At the end of a long weekend of campaigning in South Florida, where the Cuban American vote has been largely emphasized, Mitt Romneys' strong embrace of Puerto Rican statehood and an endorsement from Governor Luis Fortuño, may signal a shift of momentum in favor of Romney among Latino Republicans in the Sunshine state.
The Puerto Rican governor announced his support for Romney late Friday --citing his “leadership and experience”-- just days before the Florida primary where the Latino vote will be a key factor.
Romney responded to the well-timed endorsement in a statement, saying: “I look forward to working with Governor Fortuño on the issues most pressing for the people of Puerto Rico — job creation, public safety and resolving the Island’s 113-year political status question.”
But in what may be a more telling sign of things to come for Romney, the former Massachusetts governor seems to have been able to win over Puerto Rican statehood activists who stormed out of a CNN and Hispanic Leadership Network sponsored watch party on Thursday night, over what they deemed as an “insulting” handling of a question over Puerto Rican statehood.
In November, Puerto Rico will vote on whether or not to change it's status with the United States. At 4.4 million, Puerto Ricans represent the second largest voting block of Hispanics in the United States, according to the Pew Hispanic Center. There are more than 830,000 Puerto Ricans living in Florida, with more than half living along the I-4 corridor in the central part of the state. Puerto Ricans make up 28 percent of eligible Latino voters in Florida – just behind Cubans who make up just under one third at 32 percent.
During the Thursday night's televised debate, Rick Santorum was the only candidate given time to answer a question on their position on Puerto Rican statehood. His answer was non-committal.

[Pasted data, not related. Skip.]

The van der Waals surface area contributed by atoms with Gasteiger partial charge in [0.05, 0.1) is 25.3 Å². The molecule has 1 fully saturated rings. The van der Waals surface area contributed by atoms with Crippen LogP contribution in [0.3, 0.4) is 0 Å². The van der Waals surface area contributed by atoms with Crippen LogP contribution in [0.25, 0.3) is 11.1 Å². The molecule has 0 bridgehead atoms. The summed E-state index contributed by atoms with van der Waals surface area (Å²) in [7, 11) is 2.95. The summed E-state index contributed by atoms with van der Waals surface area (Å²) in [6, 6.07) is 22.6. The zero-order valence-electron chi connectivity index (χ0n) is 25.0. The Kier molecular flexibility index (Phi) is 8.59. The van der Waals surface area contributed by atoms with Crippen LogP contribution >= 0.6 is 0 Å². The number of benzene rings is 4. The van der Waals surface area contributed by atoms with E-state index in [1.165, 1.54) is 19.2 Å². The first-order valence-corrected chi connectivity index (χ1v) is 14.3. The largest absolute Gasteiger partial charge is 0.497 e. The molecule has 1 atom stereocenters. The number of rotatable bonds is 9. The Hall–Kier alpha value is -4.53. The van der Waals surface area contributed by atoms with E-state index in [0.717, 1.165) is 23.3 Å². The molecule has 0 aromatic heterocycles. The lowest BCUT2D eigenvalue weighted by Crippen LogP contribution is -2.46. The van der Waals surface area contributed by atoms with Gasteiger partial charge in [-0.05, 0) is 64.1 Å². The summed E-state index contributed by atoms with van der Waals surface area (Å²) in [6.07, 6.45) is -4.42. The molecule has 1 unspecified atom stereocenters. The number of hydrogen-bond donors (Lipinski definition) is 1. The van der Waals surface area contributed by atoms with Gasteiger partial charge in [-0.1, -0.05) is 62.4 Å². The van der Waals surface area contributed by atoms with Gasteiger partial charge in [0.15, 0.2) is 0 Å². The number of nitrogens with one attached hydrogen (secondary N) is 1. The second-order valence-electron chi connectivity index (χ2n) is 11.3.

“I am a Romney supporter now,” Elizabeth Cuevas-Neunder, Republican president and CEO of the Puerto Rican Chamber of Florida, tells Fox News Latino. “My favorite candidate of them all was Santorum but he lost me when he answered the Puerto Rican statehood question in the CNN debate.”
Outraged that CNN then changed the topic, Cuevas-Neunder lead efforts to press Romney and Gingrich to take a stand on Puerto Rican statehood at the Hispanic Leadership Network conference in Miami.
“The question is very simple: Do you believe Puerto Rico should be a state or not?,” she separately asked both hopefuls.
Romney’s response seemed to strongly embrace Puerto Rico’s statehood initiative.
“I’m looking forward to the time when the people of Puerto Rico make their decision about becoming a state,” Romney said in Miami. “I expect the people of Puerto Rico will decide, like [Fortuño] feels, that they want to become a state, and I can tell you that I will work with him to make sure that if that vote comes out in favor of statehood, that we will go through the process in Washington to provide statehood to Puerto Rico and, again, to create a model in the Caribbean — one more model in Latin American of the benefits of having freedom.”
Gingrich also answered Cuevas-Neunder’s question on Puerto Rico statehood in Miami at the same event, emphasizing that he would follow the people of Puerto Rico's cue:
“I believe the people of Puerto Rico have got to decide their future,” Gingrich said to a roar of applause at the HLN conference in Miami. “If they vote yes, then I will work actively in the process of succession into the United States. I would welcome them if they make a decision but I will not tell them the one decision they should make.”
It was Romney's answer, with it's more affirmative commitment to statehood, that thrilled Cuevas-Neunder and, according to her, “blew everyone away."
Colonel Derek Freytes, a U.S. veteran, was also once on the fence before he heard Romney’s response to the statehood question in Miami – a question he believes should have been answered by all of the candidates on national television.
“I’m supporting Romney now,” said Freytes, a U.S. veteran.
“In Puerto Rico, we are talking about American veterans that have fought and defended this country and can’t vote, I think Romney really understands and is looking at advancing our democracy - he’s moving in the right direction.”
Bryan Llenas currently serves as a New York-based correspondent for Fox News Channel (FNC) and a reporter for Fox News Latino (FNL). He joined FNL in September 2010 and assumed the added position of FNC correspondent in July 2013.